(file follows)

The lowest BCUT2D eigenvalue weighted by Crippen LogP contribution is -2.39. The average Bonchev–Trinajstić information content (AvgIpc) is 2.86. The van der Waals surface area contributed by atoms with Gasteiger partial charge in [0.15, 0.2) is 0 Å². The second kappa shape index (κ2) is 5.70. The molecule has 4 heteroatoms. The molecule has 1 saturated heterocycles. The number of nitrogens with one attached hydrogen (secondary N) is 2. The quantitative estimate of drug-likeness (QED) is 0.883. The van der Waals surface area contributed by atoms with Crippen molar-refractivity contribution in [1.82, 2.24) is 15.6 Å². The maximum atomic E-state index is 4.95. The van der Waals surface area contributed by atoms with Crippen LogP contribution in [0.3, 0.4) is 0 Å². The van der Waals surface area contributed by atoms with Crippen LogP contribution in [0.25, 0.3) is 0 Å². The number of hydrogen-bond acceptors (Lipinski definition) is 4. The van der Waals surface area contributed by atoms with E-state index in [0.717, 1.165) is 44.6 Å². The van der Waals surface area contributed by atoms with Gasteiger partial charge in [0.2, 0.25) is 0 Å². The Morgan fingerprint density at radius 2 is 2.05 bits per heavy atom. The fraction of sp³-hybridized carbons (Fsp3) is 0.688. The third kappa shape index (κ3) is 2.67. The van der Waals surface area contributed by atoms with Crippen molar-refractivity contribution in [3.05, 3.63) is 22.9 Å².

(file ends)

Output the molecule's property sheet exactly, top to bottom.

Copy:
The lowest BCUT2D eigenvalue weighted by Crippen LogP contribution is -2.39. The average Bonchev–Trinajstić information content (AvgIpc) is 2.86. The van der Waals surface area contributed by atoms with Gasteiger partial charge in [0.15, 0.2) is 0 Å². The second kappa shape index (κ2) is 5.70. The molecule has 4 heteroatoms. The molecule has 1 saturated heterocycles. The number of nitrogens with one attached hydrogen (secondary N) is 2. The quantitative estimate of drug-likeness (QED) is 0.883. The van der Waals surface area contributed by atoms with Crippen molar-refractivity contribution in [1.82, 2.24) is 15.6 Å². The maximum atomic E-state index is 4.95. The van der Waals surface area contributed by atoms with Crippen LogP contribution in [0.3, 0.4) is 0 Å². The van der Waals surface area contributed by atoms with Crippen LogP contribution in [0.25, 0.3) is 0 Å². The number of hydrogen-bond acceptors (Lipinski definition) is 4. The van der Waals surface area contributed by atoms with E-state index in [0.717, 1.165) is 44.6 Å². The van der Waals surface area contributed by atoms with Gasteiger partial charge in [0.2, 0.25) is 0 Å². The Morgan fingerprint density at radius 2 is 2.05 bits per heavy atom. The fraction of sp³-hybridized carbons (Fsp3) is 0.688. The third kappa shape index (κ3) is 2.67. The van der Waals surface area contributed by atoms with Crippen molar-refractivity contribution in [3.05, 3.63) is 22.9 Å².